[e2e] TCP Performance with Traffic Policing
mellia at tlc.polito.it
Fri Aug 12 09:16:38 PDT 2011
Welcome to the TCP testing mess :)
From my experience:
- do consider buffering policies. It's much more critical than anything else
- to this extent, do not trust delay generators: they have to buffer
packets, and sometimes the buffer they have is simply too small so that
they end up adding a huge loss probability.
- same for shapers buffering and algorithms. How big is the buffer?
- similarly, do not trust iperf too much. Especially the window
parameter is very fuzzy in my experience.
Another hint: avoid connecting gbps links to arrive to a bottleneck
which is 2 order of magnitude slower. that means that 100 packets arrive
at the congested buffer while only 1 packet can exit. As you can
imagine, the burstiness makes everything worse...
FYI, we have done similar tests, and got similar results. I can forward
then to you if you like.
Hope this helps,
> I did some testing to compare various TCP stack behaviors in the midst
> of traffic policing.
> It is common practice for a network provider to police traffic to a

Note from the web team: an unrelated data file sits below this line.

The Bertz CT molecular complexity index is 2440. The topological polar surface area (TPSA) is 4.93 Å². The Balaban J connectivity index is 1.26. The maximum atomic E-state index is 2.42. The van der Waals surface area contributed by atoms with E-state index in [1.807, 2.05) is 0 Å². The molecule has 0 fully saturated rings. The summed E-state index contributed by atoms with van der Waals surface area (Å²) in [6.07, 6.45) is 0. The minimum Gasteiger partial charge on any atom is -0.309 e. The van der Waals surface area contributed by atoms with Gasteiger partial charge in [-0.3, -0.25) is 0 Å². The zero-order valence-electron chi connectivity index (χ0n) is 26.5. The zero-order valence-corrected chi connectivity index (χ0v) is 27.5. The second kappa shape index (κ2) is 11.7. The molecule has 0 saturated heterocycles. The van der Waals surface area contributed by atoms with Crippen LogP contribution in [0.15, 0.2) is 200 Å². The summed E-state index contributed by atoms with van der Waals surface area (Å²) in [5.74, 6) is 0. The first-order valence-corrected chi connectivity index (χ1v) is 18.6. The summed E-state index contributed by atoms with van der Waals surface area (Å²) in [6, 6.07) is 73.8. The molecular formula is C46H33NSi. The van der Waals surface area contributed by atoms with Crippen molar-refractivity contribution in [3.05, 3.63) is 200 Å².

> subscriber level agreement (SLA).
> In the iperf testing I conducted, the following set-up was used:
> Client -> Delay (50ms RTT) -> Cisco (with 10M Policing) -> Server
> The delay was induced using hardware base commercial gear.
> 50 msec RTT and bottleneck bandwidth = 10 Mbps, so BDP was 62,000 bytes.
> Ran Linux, Windows XP, and Windows 7 clients at 32k, 64k, 128k window
> (knowing that policing would
> kick in at 64K)
> Throughput for Window (Mbps)
> Platform 32K 64K 128K
> Linux 4.9 7.5 3.8
> XP 5.8 6.6 5.2
> Win7 5.3 3.4 0.44
> Do anyone have experience with the intricacies of the various OSes in
> the midst of
> Traffic policing? I was surprised to see such a variation in
> performance, especially since Windows 7 is supposed to more advanced
> than XP,
> I am going to comb through the packet captures, but wondered if anyone
> had insight.
> Thank you,
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